Best slice of Americana

West Wind Drive-In

The original Sacramento 6 Drive-In, now known as the West Wind Drive-In, was built in 1973 and remains the city's own unique slice of historic Americana. With the advent of car speakers in the 1940s, the popularity of drive-in theaters soared through the decades. More recently, a majority of the nation's drive-ins have shuttered, but this old-fashioned form of outdoor cinema continues to coast alongside modern-day movie theaters, because there's nothing like enjoying a movie under a canopy of stars with a much welcomed Delta breeze. 9616 Oats Drive, (916) 363-6572, www.westwinddi.com/locations/sacramento. S.R.

A mural by Franceska Gamez.

Best mysterious mansion

Amoruso House

With condos on every corner and historic buildings getting exterior makeovers, some would say the rougher charm of Midtown is losing to the highest Bay Area bidders. But it's haunting gems like the Hart Mansion, a.k.a. the Martinez House, a.k.a. the Amoruso House, a historic manor located in Boulevard Park that's kept the neighborhood's creepy folklore alive for more than 50 years. The house sits empty, but is owned by a local ranching family, the Amorusos. Above the large entryway, gargoyle-like heads keep away curious passersby better than the padlocked gates. But it's the rumors of ax murderers, ghosts and a doctor gone mad that give this mansion its spooky appeal, especially around Halloween. Still, the Amoruso estate assures Sacramentans year after year that the place is simply a family heirloom, and despite the scary stories passed on by neighbors and local ghost hunters for decades—there are no such things as ghosts. H and 22nd streets. S.R.

Best new album recorded in two hours

Michael Ray's Raw

In 2014, Jack White broke the world record for the fastest produced and released album ever. His second solo LP, Lazaretto, took three hours, 55 minutes and 21 seconds to lay down all 11 tracks in the studio, master it, press it to vinyl and debut it to the public. Put blues man Michael Ray in that same camp of musicians who’d rather bust out a living record in less time. His upcoming album, an eclectic tour of original and traditional blues rock songs from the last 50 years, was the fruit of a February show siphoned into the microphones at Gold Standard Sounds and performed for an audience in the studio at the same time. The show, and thus the recording process, clocked in around two-and-a-half hours. Just a reminder that you don’t have to pull a Chinese Democracy (Guns N’ Roses’ last album took 10 years to complete, and it was disappointing) to make worthwhile music. www.facebook.com/michaelray916. M.Z.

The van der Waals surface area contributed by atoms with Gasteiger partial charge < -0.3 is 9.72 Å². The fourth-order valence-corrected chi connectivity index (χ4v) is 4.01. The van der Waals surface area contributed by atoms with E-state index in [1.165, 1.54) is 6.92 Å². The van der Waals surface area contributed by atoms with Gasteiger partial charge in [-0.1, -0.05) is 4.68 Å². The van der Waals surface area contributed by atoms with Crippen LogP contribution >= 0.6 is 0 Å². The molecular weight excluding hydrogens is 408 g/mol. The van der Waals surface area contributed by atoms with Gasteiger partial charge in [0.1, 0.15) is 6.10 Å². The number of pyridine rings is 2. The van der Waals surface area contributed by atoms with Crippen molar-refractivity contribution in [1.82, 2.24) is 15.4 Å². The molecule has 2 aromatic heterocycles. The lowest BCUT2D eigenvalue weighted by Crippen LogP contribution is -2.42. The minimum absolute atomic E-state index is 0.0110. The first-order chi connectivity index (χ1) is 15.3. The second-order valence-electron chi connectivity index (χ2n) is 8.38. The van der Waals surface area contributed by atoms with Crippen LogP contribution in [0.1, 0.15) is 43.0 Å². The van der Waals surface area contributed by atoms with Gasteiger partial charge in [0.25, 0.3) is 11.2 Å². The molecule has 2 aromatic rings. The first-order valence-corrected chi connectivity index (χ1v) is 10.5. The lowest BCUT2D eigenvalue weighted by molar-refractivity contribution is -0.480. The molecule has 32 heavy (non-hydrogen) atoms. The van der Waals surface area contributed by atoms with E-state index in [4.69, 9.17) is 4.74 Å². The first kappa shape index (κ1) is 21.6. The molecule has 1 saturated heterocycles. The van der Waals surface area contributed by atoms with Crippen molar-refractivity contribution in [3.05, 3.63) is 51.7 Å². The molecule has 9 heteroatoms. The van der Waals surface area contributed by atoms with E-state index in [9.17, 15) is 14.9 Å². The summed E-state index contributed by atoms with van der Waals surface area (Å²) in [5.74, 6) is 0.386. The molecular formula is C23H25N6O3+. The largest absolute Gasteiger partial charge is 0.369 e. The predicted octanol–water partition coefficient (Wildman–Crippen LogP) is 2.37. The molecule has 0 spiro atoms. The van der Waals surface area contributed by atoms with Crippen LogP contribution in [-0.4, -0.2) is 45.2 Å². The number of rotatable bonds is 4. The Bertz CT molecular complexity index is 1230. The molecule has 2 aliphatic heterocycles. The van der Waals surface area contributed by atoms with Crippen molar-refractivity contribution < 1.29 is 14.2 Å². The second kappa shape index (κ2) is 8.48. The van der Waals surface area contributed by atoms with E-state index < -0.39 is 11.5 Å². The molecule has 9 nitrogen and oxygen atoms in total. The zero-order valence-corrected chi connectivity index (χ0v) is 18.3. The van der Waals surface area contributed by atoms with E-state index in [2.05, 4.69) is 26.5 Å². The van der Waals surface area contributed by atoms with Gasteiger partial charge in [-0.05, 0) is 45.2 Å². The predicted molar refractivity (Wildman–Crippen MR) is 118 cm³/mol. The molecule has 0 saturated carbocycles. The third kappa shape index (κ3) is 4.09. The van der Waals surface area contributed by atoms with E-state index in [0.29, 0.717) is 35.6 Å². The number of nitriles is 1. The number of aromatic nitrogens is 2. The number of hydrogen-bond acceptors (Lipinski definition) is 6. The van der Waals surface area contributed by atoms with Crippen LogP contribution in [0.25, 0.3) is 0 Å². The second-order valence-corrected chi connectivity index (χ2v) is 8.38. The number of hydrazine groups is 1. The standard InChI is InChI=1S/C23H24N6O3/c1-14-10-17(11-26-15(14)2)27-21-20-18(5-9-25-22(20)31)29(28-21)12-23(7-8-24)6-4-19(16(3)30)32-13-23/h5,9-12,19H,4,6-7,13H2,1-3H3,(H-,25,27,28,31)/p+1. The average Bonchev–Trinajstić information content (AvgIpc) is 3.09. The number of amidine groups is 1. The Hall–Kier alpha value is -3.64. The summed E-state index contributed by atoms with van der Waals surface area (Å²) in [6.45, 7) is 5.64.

Best 49 seats in town

Wm. J. Geery Theater

For more than 30 years, the Wm. J. Geery Theater has been the place the city's small professional theater companies have called home. Inside the intimate 49-seat room, comedy troupes, cabaret festivals, one-man shows and even private music recitals have all claimed time on its stage. Located in the basement level of a historic Midtown abode, this theater offers a close-knit experience that puts the audience right in the thick of the drama, music and entertainment. 2130 L Street, (916) 448-9019, www.wjgeerytheater.com. S.R.

Best fair-weather feline pal

Chroma Kitty

If it's the kind of day that sends TV forecasters out to look at the sky, chances are you'll get the chance to catch Chroma Kitty, the best meteorologist who ever purred. Chroma, who lives on the Fox40 premises, is an on-set regular known for making appearances during the newscast's Backyard Weather segments. Sometimes the tabby even helps out, using her tail to point at key spots on the green-screen map. In return she gets a luxe cathouse (it's heated in the winter) and plenty of food. Now, if only your couch kitty would get off her fluffy little butt and do something this useful, too. http://fox40.com/2017/07/06/chroma-kitty. R.L.

Best “no comment”

Mahtie Bush

No one should ever accuse Mahtie Bush of having an inferiority complex. The beefy backpack rapper turned down not one but two recent requests to confab with SN&R until we agree to feature him on our cover. The headphones on this guy! This was no idle ransom demand, either. When our calendar editor asked to spotlight one of Mahtie's upcoming shows, the local emcee responded by emailing a link to a video in which Mahtie burns a copy of the paper. OK, man, we get it, you're not bluffing. Mahtie has kept up his social media campaign to make SN&R's cover since that one-minute clip, in which he narrates his grievances over slo-mo footage of him in a parking lot, igniting the offending newspaper and dropping it like it's hot. “You want to put me in the back of your paper with the weed and call girl ads,” Mahtie says in the clip, which swipes blink-and-you'll-miss-them cameos from Winona Ryder, Chris Pratt and Kanye. “You want me to just be thankful to be in your paper for a small blurb. I am Mahtie Bush. Do your research on me. My story is bigger than 150 characters.” Um, how many characters is this? www.facebook.com/mahtiebush916, https://soundcloud.com/mahtiebush916. RFH

Best spot for soul music … with pizza!

Soulful Saturdays at Graciano's Chicago Deep Dish Pizza & Speakeasy

Once a month, the Old Sacramento pizzeria Graciano's hosts an open-mic night dedicated to up-and-coming soul artists from your neighborhood and around California. But to Soulful Saturdays' founder, Damond Owens, the live music gathering showcases something bigger brewing around here, proudly sharing online that “#SactownIsTheNewMotown.” Want proof of the renaissance? Check it out every Second Saturday. 1023 Front Street, www.facebook.com/sexyb4dawn. M.Z.